Chalk up another great moment to the pomp and circumstance of the NFL draft.
Friends of Ezra Castro, a Buffalo Bills superfan nicknamed “Pancho Billa,” launched a Twitter campaign to ask the team if Castro, battling cancer, could announce one of the draft selections in Dallas.
The team couldn’t swing it, representatives said, but offered instead to allow Castro to lead the Bill’s cheering section, 50 people strong, with front row seats at the draft. Castro, who has attended Bills games for years dressed in Latin American themed regalia, graciously accepted.
When former Bills players Fred Jackson and Andre Reed stepped to the podium to announce Buffalo’s third-round pick, TV cameras zoomed in on Castro having the time of his life in a blue, sequined sombrero.
Then Jackson paused as he leaned over the microphone.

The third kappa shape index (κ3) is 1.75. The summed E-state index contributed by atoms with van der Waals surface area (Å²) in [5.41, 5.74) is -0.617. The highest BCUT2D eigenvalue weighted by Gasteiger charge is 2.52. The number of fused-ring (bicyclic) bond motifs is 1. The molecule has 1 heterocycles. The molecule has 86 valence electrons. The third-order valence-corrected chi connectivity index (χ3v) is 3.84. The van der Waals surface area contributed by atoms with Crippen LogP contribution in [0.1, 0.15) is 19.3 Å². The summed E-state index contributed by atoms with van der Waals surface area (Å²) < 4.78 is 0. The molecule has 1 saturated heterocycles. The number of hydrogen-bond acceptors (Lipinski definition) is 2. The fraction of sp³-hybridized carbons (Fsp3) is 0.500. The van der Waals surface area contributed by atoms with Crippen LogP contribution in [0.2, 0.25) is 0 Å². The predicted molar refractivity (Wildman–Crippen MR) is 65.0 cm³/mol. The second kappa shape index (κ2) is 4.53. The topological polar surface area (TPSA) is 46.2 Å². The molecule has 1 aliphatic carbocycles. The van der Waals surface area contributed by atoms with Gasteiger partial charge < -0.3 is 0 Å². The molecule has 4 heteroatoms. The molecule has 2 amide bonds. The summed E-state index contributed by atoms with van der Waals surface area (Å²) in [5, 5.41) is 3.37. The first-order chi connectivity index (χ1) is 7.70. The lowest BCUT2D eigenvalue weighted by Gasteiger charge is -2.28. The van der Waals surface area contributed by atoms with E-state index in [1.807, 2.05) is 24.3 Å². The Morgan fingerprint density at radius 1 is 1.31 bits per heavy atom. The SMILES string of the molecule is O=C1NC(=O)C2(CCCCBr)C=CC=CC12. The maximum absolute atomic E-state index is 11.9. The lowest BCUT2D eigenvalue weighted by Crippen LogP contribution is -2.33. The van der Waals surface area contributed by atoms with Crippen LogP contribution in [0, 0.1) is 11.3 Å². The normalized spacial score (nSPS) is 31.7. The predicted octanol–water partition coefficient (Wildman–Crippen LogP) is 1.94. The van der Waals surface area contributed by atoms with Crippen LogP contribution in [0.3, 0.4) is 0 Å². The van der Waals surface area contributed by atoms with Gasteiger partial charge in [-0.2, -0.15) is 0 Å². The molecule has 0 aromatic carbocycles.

“Ezra,” he called out, as AT&T Stadium went quiet. “Pacho Billa, can you please join us on stage.”
Cameras flashed back to Castro, shaking his fists and sobbing as he waded through a crowd toward the dais. He shook hands and hugged both Bills greats, and took a photo with the Buffalo jersey they stood ready to hand to the franchise’s newest member.
Jackson tapped him on the shoulder as Castro started to turn to go back to his seat.
“Why don’t you announce the pick?” he said.
Castro obliged, drafting Harrison Phillips, a defensive tackle from Stanford, for “our” Buffalo Bills, his voice quivering with emotion, resolve and still a calling to fulfill.
“Viva los Bills!” he cried.
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